Covid-19: Italy's schools reopen with new rules

Schools in Italy reopen for first time since March.

Teachers in Italy return to work today as schools prepare to begin the new academic year on 14 September, after a nationwide closure of six months due to the covid-19 pandemic.

School teachers will spend the next two weeks planning and preparing for the arrival of students, with catch-up lessons for some pupils beginning today, both face-to-face and online, reports Italian news agency ANSA.

Students will not need to wear masks at their desks so long as they maintain interpersonal distance of one metre, according to the technical scientific committee advising the Italian government on covid-19 protocols.

Face masks will however be obligatory for all children over the age of six when they move around the school building, except for gym class, eating in canteens and answering a teacher.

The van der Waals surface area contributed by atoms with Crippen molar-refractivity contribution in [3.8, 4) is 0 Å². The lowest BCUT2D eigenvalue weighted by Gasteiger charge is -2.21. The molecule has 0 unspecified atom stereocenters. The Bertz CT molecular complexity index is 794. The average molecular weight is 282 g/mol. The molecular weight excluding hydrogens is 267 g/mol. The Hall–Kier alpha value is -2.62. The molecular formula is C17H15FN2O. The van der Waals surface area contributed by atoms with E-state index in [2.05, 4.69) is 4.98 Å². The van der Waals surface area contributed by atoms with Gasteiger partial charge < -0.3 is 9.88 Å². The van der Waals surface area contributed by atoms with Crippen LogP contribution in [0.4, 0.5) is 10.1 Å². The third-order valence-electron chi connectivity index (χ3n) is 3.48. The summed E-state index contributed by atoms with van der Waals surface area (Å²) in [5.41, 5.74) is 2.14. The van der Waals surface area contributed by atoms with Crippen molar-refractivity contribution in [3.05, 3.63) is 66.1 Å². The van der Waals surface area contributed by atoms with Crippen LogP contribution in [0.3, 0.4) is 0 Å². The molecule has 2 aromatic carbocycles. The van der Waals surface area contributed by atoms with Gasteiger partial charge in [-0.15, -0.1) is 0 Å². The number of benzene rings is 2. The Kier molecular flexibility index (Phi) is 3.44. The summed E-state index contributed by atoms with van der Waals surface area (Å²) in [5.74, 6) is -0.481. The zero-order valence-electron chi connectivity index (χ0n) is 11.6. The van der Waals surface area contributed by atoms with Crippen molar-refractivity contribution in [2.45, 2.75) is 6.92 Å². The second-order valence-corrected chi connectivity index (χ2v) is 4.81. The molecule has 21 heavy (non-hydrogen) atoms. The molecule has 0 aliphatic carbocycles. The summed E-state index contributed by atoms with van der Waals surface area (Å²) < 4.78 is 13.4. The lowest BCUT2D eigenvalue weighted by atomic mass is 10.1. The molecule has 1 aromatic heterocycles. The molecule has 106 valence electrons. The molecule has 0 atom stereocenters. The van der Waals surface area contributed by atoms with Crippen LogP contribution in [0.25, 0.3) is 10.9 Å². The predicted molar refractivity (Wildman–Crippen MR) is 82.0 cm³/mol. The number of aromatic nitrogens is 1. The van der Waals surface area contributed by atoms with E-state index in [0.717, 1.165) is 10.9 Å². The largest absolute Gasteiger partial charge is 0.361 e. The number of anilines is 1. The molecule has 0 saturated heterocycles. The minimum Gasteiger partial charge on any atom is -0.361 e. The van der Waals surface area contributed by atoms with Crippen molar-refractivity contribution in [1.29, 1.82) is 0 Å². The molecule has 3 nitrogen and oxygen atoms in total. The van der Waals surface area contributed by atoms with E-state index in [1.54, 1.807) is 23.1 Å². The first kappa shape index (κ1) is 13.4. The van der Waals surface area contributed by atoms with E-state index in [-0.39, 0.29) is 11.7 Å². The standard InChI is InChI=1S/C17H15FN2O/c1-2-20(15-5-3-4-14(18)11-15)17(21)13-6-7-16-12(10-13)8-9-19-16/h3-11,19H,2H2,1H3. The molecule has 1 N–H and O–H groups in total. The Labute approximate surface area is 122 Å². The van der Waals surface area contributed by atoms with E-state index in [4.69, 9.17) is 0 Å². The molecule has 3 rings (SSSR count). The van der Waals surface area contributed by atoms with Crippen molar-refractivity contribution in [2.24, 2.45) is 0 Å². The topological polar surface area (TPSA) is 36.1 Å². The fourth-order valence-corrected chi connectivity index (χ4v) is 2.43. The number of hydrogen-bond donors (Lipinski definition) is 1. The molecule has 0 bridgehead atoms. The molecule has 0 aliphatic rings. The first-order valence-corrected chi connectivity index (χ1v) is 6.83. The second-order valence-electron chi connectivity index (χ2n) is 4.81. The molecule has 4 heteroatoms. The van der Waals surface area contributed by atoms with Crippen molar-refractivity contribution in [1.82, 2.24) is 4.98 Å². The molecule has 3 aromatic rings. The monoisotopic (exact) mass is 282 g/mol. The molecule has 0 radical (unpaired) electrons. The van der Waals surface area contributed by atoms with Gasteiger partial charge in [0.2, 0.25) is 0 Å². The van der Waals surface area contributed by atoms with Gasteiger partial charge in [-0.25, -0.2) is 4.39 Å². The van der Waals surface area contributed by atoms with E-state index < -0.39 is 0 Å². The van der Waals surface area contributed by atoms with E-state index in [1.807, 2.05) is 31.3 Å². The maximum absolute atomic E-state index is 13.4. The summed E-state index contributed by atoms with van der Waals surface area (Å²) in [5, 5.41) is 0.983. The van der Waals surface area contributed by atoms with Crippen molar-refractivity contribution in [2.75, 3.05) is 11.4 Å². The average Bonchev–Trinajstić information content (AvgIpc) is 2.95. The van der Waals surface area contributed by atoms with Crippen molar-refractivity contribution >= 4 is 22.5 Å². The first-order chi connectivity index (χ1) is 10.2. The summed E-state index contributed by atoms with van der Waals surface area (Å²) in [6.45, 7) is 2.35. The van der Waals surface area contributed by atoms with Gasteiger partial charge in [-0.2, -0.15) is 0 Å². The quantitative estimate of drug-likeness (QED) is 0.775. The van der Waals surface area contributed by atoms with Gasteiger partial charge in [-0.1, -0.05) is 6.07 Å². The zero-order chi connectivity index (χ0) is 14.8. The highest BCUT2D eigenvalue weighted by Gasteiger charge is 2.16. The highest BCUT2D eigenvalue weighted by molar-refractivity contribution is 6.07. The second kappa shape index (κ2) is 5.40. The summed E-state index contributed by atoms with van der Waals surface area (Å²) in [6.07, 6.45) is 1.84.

Italy's transport ministry has approved protocols stipulating that school buses and public transport carrying students must operate at a maximum of 80 per cent capacity.

Italy has also delivered 2.4 million single-use desks - for social distancing reasons - with plans to hand out millions of masks along with 170,000 litres of hand sanitiser each week.

Admitting that "it will be a tough year," education minister Lucia Azzolina acknowledged that there is "understandable concern" in relation to schools but stressed that Italy now has "clear rules, among the most rigorous in Europe."

"We have a great historic responsibility," Azzolina wrote in a letter to schools, assuring that Italy "will have the resources from Europe with which to build the school of tomorrow."